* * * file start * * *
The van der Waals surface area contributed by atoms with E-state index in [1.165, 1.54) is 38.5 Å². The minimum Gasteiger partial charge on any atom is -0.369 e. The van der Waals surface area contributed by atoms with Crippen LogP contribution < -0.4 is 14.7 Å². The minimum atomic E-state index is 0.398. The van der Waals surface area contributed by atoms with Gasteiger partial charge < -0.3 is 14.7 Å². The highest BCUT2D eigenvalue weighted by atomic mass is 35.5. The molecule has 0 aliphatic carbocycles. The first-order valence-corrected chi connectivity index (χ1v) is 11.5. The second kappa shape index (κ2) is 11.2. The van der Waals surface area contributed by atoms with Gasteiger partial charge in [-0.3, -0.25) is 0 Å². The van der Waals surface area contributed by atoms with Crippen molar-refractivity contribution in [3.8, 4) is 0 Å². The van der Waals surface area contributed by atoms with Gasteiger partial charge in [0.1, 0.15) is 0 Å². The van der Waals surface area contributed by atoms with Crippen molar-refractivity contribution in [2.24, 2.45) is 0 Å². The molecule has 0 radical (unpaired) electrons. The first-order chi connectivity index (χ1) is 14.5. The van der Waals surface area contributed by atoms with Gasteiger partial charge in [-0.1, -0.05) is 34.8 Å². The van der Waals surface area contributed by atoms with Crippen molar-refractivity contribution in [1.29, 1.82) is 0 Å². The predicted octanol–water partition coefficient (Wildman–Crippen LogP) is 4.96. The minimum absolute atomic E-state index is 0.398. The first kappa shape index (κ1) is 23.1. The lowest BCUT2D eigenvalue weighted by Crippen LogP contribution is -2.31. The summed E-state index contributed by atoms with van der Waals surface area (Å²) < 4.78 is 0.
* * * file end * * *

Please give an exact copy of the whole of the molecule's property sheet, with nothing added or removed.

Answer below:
The van der Waals surface area contributed by atoms with E-state index in [1.165, 1.54) is 38.5 Å². The minimum Gasteiger partial charge on any atom is -0.369 e. The van der Waals surface area contributed by atoms with Crippen LogP contribution < -0.4 is 14.7 Å². The minimum atomic E-state index is 0.398. The van der Waals surface area contributed by atoms with Gasteiger partial charge < -0.3 is 14.7 Å². The highest BCUT2D eigenvalue weighted by atomic mass is 35.5. The molecule has 0 aliphatic carbocycles. The first-order valence-corrected chi connectivity index (χ1v) is 11.5. The second kappa shape index (κ2) is 11.2. The van der Waals surface area contributed by atoms with Gasteiger partial charge in [-0.3, -0.25) is 0 Å². The van der Waals surface area contributed by atoms with Crippen molar-refractivity contribution in [3.8, 4) is 0 Å². The van der Waals surface area contributed by atoms with Gasteiger partial charge in [0.1, 0.15) is 0 Å². The van der Waals surface area contributed by atoms with Crippen molar-refractivity contribution in [2.24, 2.45) is 0 Å². The molecule has 0 radical (unpaired) electrons. The first-order chi connectivity index (χ1) is 14.5. The van der Waals surface area contributed by atoms with Gasteiger partial charge in [-0.1, -0.05) is 34.8 Å². The van der Waals surface area contributed by atoms with Crippen molar-refractivity contribution in [1.29, 1.82) is 0 Å². The predicted octanol–water partition coefficient (Wildman–Crippen LogP) is 4.96. The minimum absolute atomic E-state index is 0.398. The first kappa shape index (κ1) is 23.1. The lowest BCUT2D eigenvalue weighted by Crippen LogP contribution is -2.31. The summed E-state index contributed by atoms with van der Waals surface area (Å²) < 4.78 is 0.